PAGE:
SUB SO­LU­TION

Cockburn Gazette - - OPINION -

IN the De­fence White Pa­per, Aus­tralia is to build or buy a new fleet of 12 sub­marines to re­place the six Collins class now in ser­vice.

The es­ti­mated cost is $50 bil­lion to build them and a fur­ther $100 bil­lion to ser­vice them dur­ing their life­time.

The six Collins class subs have never been re­li­able and they spend more time un­der re­pair than un­der­wa­ter. Be­tween 2009 and 2012, the Royal Aus­tralian Navy has never had the crews to have more than two boats at sea at one time.

An­other sub­ma­rine so­lu­tion came from the Aus­tralian Na­tional Univer­sity in 2009 for Aus­tralia to buy or lease 12 US Vir­ginia Class nu­clear-pow­ered subs at a cost of $1.8 bil­lion each to build, less than half the amount ear­marked for re­place­ment of the Collins class subs.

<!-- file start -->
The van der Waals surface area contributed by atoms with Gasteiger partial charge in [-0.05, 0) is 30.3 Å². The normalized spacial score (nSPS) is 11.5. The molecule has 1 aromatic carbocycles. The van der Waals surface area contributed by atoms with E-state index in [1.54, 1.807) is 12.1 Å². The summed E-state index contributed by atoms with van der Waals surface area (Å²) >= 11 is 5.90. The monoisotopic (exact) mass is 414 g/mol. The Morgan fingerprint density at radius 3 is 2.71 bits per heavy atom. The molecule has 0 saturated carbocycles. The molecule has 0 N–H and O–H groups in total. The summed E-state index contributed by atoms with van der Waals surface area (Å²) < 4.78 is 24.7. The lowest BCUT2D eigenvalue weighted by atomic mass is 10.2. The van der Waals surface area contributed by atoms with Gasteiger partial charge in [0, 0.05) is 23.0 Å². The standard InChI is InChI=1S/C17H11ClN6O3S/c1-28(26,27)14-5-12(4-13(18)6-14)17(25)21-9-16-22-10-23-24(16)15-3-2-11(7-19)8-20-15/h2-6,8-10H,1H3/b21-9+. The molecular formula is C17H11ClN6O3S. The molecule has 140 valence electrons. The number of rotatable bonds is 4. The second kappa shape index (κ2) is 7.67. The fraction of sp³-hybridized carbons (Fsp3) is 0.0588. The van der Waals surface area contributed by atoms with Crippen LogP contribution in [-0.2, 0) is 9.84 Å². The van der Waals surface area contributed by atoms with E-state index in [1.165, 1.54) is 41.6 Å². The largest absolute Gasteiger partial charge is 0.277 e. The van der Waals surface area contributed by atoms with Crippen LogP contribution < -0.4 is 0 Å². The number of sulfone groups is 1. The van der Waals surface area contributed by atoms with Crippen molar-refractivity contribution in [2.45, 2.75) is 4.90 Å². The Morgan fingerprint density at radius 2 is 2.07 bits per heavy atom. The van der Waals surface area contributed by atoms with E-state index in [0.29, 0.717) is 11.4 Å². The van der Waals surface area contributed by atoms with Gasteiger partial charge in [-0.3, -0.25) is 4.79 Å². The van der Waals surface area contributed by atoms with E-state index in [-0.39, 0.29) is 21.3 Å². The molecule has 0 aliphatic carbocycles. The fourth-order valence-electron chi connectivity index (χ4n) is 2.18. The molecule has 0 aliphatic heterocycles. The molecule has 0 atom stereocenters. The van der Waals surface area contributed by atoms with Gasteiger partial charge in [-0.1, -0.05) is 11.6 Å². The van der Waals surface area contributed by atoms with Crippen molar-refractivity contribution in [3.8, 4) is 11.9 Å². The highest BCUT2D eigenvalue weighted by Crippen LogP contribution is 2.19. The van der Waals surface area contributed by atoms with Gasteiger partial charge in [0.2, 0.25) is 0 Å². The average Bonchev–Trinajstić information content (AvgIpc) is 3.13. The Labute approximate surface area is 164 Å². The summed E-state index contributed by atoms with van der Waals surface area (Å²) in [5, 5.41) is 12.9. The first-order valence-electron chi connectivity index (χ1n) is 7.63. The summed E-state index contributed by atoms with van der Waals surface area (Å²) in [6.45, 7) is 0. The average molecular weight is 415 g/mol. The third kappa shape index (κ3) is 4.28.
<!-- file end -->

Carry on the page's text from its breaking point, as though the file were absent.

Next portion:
Th­ese will be larger, faster and more lethal than any con­ven­tional sub­ma­rine we could build here.

An­other plus is their op­er­a­tional time at sea would be lim­ited only by the amount of food they had.

Con­ven­tional sub­marines need to breathe where they are then ex­tremely vul­ner­a­ble to at­tack. Th­ese nu­clear-pow­ered boats can re­main on sta­tion un­der­wa­ter for long pe­ri­ods.

Aus­tralian sub­mariners could be trained on an op­er­a­tional Vir­ginia Class sub and be ready to crew them when or if Aus­tralia takes its first de­liv­ery

Cou­pled with Amer­i­can war­heads, as the Royal Navy nu­clear sub­ma­rine fleet is, this would go a long way to pro­tect­ing the Aus­tralian coast and pro­ject­ing its in­flu­ence in our re­gion.

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